Our California law firm, Hackard Law, regularly litigates probate and trust litigation disputes. A significant number of these disputes involve fights between a decedent's biological children from an earlier marriage and the decedent's second or third spouse. These cases end up in the California Superior Courts.
Hello, I'm Mike Hackard. I lead Hackard Law, a law firm that focuses on significant estate, trust and elder financial abuse litigation in California.
Imagine taking a call one morning from your recently widowed mother to learn of her professed love for a Florida man whom she has never met in person.
Persuasion "starts with a look in the mirror. If you do not know your own goals, biases, emotions and preferences, you cannot hope to see your audience clearly." These words from Richard Shell and Mario Moussa's book, The Art of the Woo, ring true for me. This principle is also well stated in Matthew Chapter 7, where we are admonished that it is hypocrisy to be concerned with the faults of another while we ignore our own more serious offenses.
California estate and trust litigation is expensive. A common question from non-clients of law firms like Hackard Law that accept contingency cases is, "How much are you [the attorney] making in this case?" It's a good question and the response must be measured in both protecting the client's attorney-client privilege as well as providing a meaningful response if appropriate within the context of the question.
As an attorney who has spent many decades working in the area of trusts and estates, I wish I could say that it's possible to create an iron-clad trust document that will do precisely what the maker intended. Sadly, even when the best attorneys draft such documents for intelligent, practical, and thoughtful clients, there will always be unintended and unforeseen circumstances. That is especially true when there are blended families that may include ex-spouses, step-children, half-children, and unmarried partners. In such cases, Murphy's Law is almost certain to prevail.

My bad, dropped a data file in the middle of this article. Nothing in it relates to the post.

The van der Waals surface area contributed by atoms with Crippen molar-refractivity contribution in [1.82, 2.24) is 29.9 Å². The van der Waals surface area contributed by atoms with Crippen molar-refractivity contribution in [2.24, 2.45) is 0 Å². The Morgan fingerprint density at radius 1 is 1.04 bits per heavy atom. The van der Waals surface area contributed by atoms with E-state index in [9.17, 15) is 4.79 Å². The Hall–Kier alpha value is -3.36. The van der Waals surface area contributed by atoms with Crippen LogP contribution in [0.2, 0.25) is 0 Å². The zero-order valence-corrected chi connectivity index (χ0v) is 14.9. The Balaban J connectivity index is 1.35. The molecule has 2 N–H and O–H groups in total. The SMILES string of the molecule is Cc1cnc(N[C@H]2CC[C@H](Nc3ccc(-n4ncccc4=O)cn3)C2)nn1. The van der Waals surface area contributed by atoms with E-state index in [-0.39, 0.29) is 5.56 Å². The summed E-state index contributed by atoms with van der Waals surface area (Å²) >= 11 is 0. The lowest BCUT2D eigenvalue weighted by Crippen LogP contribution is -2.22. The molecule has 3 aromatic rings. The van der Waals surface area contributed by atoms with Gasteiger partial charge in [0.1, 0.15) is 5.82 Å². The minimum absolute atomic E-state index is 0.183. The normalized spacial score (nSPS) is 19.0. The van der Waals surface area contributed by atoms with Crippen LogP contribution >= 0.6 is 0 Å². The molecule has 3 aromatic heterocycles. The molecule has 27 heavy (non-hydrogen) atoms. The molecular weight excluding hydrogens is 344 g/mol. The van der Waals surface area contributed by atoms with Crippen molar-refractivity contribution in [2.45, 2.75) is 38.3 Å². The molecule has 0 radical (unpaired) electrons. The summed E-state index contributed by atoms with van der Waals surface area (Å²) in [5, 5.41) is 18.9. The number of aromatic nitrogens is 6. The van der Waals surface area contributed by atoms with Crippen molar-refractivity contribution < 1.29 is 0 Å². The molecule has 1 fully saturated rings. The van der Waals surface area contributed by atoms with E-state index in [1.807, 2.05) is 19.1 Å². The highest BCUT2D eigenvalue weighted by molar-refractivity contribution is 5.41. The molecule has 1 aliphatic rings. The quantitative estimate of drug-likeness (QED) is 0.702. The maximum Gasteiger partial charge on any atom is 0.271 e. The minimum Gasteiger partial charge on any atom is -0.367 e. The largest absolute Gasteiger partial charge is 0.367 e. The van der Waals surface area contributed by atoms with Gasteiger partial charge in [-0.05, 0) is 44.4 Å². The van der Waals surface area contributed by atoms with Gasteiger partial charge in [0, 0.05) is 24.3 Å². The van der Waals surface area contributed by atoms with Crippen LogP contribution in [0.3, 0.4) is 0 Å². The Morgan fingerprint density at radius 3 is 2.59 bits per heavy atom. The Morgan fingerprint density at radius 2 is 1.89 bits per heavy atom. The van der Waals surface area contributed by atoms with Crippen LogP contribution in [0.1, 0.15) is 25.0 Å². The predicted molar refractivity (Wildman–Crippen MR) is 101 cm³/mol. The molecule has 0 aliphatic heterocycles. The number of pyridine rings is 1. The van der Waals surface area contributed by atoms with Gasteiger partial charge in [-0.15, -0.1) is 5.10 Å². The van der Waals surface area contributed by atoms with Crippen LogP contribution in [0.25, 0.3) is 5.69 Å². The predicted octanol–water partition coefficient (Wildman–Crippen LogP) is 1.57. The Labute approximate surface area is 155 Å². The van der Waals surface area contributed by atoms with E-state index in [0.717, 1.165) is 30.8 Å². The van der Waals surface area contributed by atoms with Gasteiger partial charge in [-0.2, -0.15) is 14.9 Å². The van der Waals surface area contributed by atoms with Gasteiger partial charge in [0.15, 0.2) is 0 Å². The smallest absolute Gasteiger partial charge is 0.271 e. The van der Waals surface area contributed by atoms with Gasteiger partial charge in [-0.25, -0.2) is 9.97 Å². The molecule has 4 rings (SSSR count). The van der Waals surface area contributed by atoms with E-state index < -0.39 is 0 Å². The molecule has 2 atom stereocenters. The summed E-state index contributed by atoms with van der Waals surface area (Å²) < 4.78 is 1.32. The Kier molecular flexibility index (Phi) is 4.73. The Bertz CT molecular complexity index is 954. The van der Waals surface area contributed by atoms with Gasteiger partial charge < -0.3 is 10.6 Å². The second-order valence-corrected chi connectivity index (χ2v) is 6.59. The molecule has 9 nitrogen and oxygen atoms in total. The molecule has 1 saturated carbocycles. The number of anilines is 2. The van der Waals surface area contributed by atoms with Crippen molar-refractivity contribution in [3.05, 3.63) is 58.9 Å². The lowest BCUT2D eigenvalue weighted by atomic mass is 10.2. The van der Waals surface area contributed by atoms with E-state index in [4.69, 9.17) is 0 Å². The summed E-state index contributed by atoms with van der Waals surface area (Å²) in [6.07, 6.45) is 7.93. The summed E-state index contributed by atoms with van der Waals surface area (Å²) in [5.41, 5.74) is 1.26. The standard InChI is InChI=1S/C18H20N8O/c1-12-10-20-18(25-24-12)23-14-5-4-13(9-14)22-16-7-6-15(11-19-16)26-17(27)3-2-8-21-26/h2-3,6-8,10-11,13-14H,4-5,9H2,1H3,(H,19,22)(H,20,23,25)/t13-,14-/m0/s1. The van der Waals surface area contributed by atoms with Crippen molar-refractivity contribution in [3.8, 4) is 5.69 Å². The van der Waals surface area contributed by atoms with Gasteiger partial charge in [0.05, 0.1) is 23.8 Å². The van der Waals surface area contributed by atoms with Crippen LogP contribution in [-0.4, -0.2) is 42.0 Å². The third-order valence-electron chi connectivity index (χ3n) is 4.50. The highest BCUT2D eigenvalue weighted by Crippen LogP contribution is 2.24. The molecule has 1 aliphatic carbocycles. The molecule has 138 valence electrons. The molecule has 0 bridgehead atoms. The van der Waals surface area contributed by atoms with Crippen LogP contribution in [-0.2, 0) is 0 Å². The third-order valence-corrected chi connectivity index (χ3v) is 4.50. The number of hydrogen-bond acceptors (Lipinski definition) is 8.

Deathbed transfers of estate or trust assets can look suspicious, and there's good reasons why. The timing is off, to put it lightly, and the ailing maker of an estate or trust can be subject to undue influence. The tragic story of a professional football player's terminal illness and deathbed transfer shares key features I've seen in other litigation battles over a decedent's inheritance.
California heirs and beneficiaries expect that trustees, estate representatives and executors will act as good and prudent fiduciaries. When these fiduciaries fail and take money belonging to trust beneficiaries, they may be subject to civil and even criminal penalties. There are several cases in point.
It's easy to believe at the beginning, middle or even long into a journey that we are "chasing the wind" - engaged in a futile task with nothing gained. This feeling easily accompanies an effort to reach out to people with video presentations. J.P. Mark, a noted research analyst and author of several books, captures this attitudinal predilection in his recently published article Making Magic: Why Lawyers (And Other Professionals) Don't Post More YouTube Videos. Mr. Mark notes:
Conflicts between stepmothers and biological children over estate and trust assets have become a familiar feature of litigation in California superior courts. Only a certain proportion of these disputes make it to the legal arena, but they're part of a continuing trend that's worth noticing.